$300.00         3
$500.00         14
$828.00         1
$1000.00        3
$2000.00        1   from David Byrd
$5000.00        1   loan

Contributions came in over time as:

$500 in February
$2500 in March
$5840 in April ($5000 loan)
$100 in May
$150 in June
$9019 in July
$11253 in August
$15015 in September
$7365 in October

Contributions to-date: $125084.00 which includes a total of $5000 in loans.

What does this all mean? Further analysis to follow…

A Splash of Campaign Finance, a Jump into the Jury Pool…

Wednesday, October 18th, 2006

Judge Anderson, after Monday’s forum, kindly gave me a brochure from the American Judicature Society (AJS), a non-partisan group created to “secure and promote an independent and qualified judiciary and fair system of justice.”

He handed me the tract just minutes after I discussed my call for candidates in both the Superior Court District 15B and Board of Commissioner races to voluntarily disclose their campaigns current financial status by Weds. Oct. 24th. Why the 24th? It is 3 days after the Board of Elections July 1st to Oct. 21st campaign report closes, 6 days before the report has to be sent in and 14 days before the election. More on my call for campaign transparency later…

The AJS’s primary interests are: judicial independence, conduct and ethics, selection; the jury; the criminal justice system – convictions of the innocent;public understanding of the justice system;”pro se” litigation and assistance.

The brochure had a few eye-popping factoids: thousands of folks go to court without legal assistance, 1 of 10 inmates – as many as 200,000 prisoners – are factually innocent, %78 of Americans believe that judges’ decisions are influenced by campaign contributions and, to me, a really shocking tale of our failing democracy – overall 1 in 5, in some areas as many as 9 in 10, people ignore jury summons.

As you might guess, I’m a bit starry-eyed on the old democracy shtick. Heck, Mr. Smith Goes to Washington still stirs my heart.

Four decades in, I’ve worked on campaigns, done “get out the vote” drives (GOTV), publicly written and ranted about our republic’s founding principles, even run for office, but, somehow, I’ve never been called for one of the most intimate of civic responsibilities: jury duty.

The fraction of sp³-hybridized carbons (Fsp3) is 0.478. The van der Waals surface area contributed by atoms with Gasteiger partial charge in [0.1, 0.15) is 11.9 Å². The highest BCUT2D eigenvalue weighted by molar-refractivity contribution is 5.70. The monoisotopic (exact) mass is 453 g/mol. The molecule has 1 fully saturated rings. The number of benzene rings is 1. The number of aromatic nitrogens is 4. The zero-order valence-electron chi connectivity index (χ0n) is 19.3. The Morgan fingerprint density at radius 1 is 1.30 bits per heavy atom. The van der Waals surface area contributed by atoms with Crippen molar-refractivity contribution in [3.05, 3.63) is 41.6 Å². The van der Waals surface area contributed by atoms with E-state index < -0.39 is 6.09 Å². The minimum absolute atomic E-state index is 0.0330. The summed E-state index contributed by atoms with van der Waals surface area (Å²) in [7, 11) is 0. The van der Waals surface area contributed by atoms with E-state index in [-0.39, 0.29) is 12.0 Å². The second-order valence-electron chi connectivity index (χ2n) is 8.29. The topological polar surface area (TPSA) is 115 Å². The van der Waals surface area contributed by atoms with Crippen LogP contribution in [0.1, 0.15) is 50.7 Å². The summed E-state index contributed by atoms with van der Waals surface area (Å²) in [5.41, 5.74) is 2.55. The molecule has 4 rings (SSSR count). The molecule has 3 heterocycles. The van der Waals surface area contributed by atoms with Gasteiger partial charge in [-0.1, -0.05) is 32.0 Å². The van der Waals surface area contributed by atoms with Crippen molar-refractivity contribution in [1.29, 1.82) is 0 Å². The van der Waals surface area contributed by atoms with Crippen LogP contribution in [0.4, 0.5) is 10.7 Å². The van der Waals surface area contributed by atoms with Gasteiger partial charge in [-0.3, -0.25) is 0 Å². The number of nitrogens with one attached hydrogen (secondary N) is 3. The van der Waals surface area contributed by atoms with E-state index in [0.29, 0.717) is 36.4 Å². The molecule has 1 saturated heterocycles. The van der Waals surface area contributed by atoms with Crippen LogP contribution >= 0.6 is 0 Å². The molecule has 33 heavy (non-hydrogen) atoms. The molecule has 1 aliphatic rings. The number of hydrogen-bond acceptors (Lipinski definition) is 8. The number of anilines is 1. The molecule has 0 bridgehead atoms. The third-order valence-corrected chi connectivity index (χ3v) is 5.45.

Sounds like the AJS is trying to figure out why more citizens don’t participate – maybe it’s cynicism borne of too many years of rushed and ready justice.

It has been quite encouraging to see candidates like Anderson and Baddour propose specific remedies to address local disparities. That said, whatever the outcome of our current judicial race, I’m confident the winning candidates will strive to diminish that cynicism and work to strengthen our confidence.

By the way, the American Judicature Society (AJS) and citizen’s of Orange County aren’t the only folks wondering about money and its affect on judicial races

Although heavy interest-group spending on judicial elections is a relatively recent phenomenon in Washington, it’s well-established in other states, he said.

“Special interests that pick a judge based on ideological considerations are automatically not picking an impartial judge: They’re picking somebody who they think is going to vote their way,” said Wiggins, who has donated to the campaigns for Alexander and another incumbent, Susan Owens. “That’s the antithesis of what we should be doing.”

And, Alexander said, “When you start getting huge amounts of money coming in, then I think the public has every right to be skeptical of our system, and that, I think, would be a terrible blow to our society if people no longer have faith in our judiciary.”

Alexander’s only challenger is Groen, and the winner in the non-partisan primary will appear alone on the November ballot. A Bellevue property-rights lawyer, Groen has benefited from more than $1.5 million either raised in contributions directly to his campaign or shelled out in so-called independent expenditures by political action committees working for him or against Alexander — a sum greater than the total spent by all candidates for three Supreme Court seats in 2004.

Seattle Post Intelligencer, Sept. 15, 2006

ps. You can see Judge Anderson waving that pamphlet and highlighting judicial reform in this video.

Here comes the Judge: Superior Court District 15B Oct. 16th Bar Forum

Tuesday, October 17th, 2006